Ayatollah Khomeini, the founder of the Islamic Republic of Iran, defines the relation between the Supreme Leader and the nation as follows: ​ ​ ​ ​

“I do not want to impose (my will) on my people, and Islam does not permit us to establish a dictatorship. We follow our nation’s votes and act according to their views. We have no right, God has not conferred such a right to us, and the Prophet (pbuh) never permitted us to impose our ideas upon Muslims."[2]

According to Goddard, the democracy measure in our world makes one wonder. Goddard observes a clear difference between the implementation of democracy and the foreign policy in each country. He showcases this difference with two examples in the Persian Gulf region. On its western coast, Saudi Arabia is heavily leaning towards the West in its foreign policy. It has military agreements with the United States, and it is very much depending upon American oil corporations. Yet, it has no claim of being a democratic country. The Al Saud dynasty has been ruling the country for decades, without even having an elected consulting body (7). On the other side, Iran, despite its anti-western rhetoric for the past twenty years ..., calling the United States the great Evil ..., is practically a democracy (7). Goddard believes that Iran, not only holds elections, but also, those elections are real ones, where the results are not decided already (7).

In 1979, Iran was the scene of a revolution against its monarchy. Before this revolution, the Shah (literally king in Persian) was the head of the state, and he had the last word in any matter relating to the government or the people, without any supervision whatsoever.

The media was controlled by the regime, and dissent would be brutally oppressed and crushed by the intelligence agency, SAVAK, loyal to the Shah. The oppression was so vicious and harsh that it made the people more determined in following Imam Khomeini, who was leading the opposition.

After the revolution, with the Shah being ousted from power and fleeing the country despite America's support, Imam Khomeini let the people decide the system of governance in a referendum. On April 1st, 1979 the majority voted for the Islamic Republic, and the new state was established.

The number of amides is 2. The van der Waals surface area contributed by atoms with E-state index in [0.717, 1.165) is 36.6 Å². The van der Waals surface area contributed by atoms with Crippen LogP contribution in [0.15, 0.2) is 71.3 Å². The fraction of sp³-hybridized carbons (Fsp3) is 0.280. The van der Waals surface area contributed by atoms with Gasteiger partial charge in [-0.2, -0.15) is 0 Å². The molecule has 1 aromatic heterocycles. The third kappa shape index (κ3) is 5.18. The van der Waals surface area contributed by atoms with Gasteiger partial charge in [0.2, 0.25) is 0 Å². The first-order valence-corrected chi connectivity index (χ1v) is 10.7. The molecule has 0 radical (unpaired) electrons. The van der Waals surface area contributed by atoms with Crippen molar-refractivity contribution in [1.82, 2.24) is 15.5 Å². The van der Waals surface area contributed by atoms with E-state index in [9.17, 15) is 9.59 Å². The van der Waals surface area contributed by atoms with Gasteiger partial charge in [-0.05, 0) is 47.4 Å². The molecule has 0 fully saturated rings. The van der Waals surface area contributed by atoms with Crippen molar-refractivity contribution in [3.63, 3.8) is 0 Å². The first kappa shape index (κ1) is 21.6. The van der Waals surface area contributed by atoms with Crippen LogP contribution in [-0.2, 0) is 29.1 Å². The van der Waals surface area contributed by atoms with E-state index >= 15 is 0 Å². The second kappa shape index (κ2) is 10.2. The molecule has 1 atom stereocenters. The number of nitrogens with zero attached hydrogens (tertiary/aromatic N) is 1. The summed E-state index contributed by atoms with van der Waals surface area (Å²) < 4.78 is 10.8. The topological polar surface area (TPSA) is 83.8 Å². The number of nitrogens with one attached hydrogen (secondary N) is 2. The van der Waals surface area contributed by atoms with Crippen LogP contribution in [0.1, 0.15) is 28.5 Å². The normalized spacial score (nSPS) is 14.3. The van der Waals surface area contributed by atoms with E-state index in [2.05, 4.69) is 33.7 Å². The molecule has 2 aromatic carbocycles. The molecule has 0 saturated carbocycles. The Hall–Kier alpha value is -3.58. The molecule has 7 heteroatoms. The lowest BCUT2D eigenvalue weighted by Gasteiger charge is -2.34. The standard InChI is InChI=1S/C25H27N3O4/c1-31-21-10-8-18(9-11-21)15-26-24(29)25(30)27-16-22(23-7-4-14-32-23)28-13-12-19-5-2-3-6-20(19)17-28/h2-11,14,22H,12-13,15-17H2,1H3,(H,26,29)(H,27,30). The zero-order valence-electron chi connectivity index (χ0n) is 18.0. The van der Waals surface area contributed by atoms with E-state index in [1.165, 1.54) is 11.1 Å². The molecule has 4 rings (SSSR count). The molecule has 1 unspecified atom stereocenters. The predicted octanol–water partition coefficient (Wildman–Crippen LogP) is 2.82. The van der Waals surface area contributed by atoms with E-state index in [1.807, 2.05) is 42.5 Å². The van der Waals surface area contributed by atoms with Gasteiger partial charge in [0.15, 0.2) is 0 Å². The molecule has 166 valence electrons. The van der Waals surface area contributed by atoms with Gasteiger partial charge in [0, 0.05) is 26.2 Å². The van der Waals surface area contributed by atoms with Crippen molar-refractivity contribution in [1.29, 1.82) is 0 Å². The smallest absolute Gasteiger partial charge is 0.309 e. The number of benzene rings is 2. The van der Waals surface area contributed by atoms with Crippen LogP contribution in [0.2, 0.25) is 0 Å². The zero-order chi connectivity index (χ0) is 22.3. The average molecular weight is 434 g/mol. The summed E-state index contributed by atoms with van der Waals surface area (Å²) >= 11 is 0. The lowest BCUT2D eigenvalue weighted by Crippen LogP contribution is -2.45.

The Iranian population has participated in more than 30 elections so far, voting to choose presidents, members of the Islamic Consultative Assembly (Majlis), local councils, and members of the Assembly of Experts. These elections have been generally followed by the public around the world.

Contrary to some retrograde countries that do not hold any elections, and even contrary to Western countries where the results of the elections are usually systematically predictable, the results of the elections in Iran have been, in some cases, totally unpredictable and radically changing. The high rate of participation of Iranians in previous elections (contrary to Western countries), generally between 50 and 70 percent, shows that people seriously believe in their power and influence over their political system.



[1] “The Assembly of Experts is a clerical council responsible for electing the Supreme Leader of Iran". Members of the Assembly are elected by the people.“The Assembly of Experts convenes every six months to review the activities of the Supreme Leader in power and decide whether to further extend his term” (8)

[2] Ayatollah Khomeini, Saheefeye Noor, 1982, vol. 10, p. 181 (9)


  1. Blaug, R. & Schwarzmantel, J. (Eds.). (2004). Democracy: A reader. Edinburgh, United Kingdom: Edinburgh University Press.
  2. Diamond, L. J. & Plattner, M. F. (2009). Democracy: A reader. Johns Hopkins University Press.
  3. Ghorshi, A. A. (1994). Ghamus-e Quran. (Vols. 7). Tehran, Iran: Dar al-kotob-e eslami.
  4. Ostadi, R. (1981). Shura dar Quran wa hadith. Qom, Iran: Hejrat.
  5. Al-Ghannouchi, R. (1998). Participation in Non-Islamic Government. In Ch. Kurzman (Ed.), Liberal Islam (pp. 89-95). New York: Oxford University Press.
  6. Vaezi, A. (2004). Shi’a political thought. London: Islamic centre of England.
  7. Goddard, H. (2002). Islam and democracy. The Political Quarterly, 73(1), 3-9. Doi: http://onlinelibrary.wiley.com/doi/10.1111/1467-923X.00435/abstract
  8. Alexander, Y. & Hoenig, M. M. (2008). The new Iranian leadership: Ahmadinejad, terrorism, nuclear ambition and the Middle East. Westport, US: Greenwood Publishing Group.
  9. Khomeini, R. (1981). Islam and Revolution (H. Algar, Trans.). Berkeley: Mizan Press.



*Rana Rashid Mudhaffer holds an MA degree in Islamic Political Thought from the University of Baqir al-Olum University.  She is an expert on Islamic Jursprudence and Shia Political Thought. 

The views, opinions and positions expressed on Op-Ed are those of the author(s) and do not necessarily reflect the views, opinions or positions of Khamenei.ir.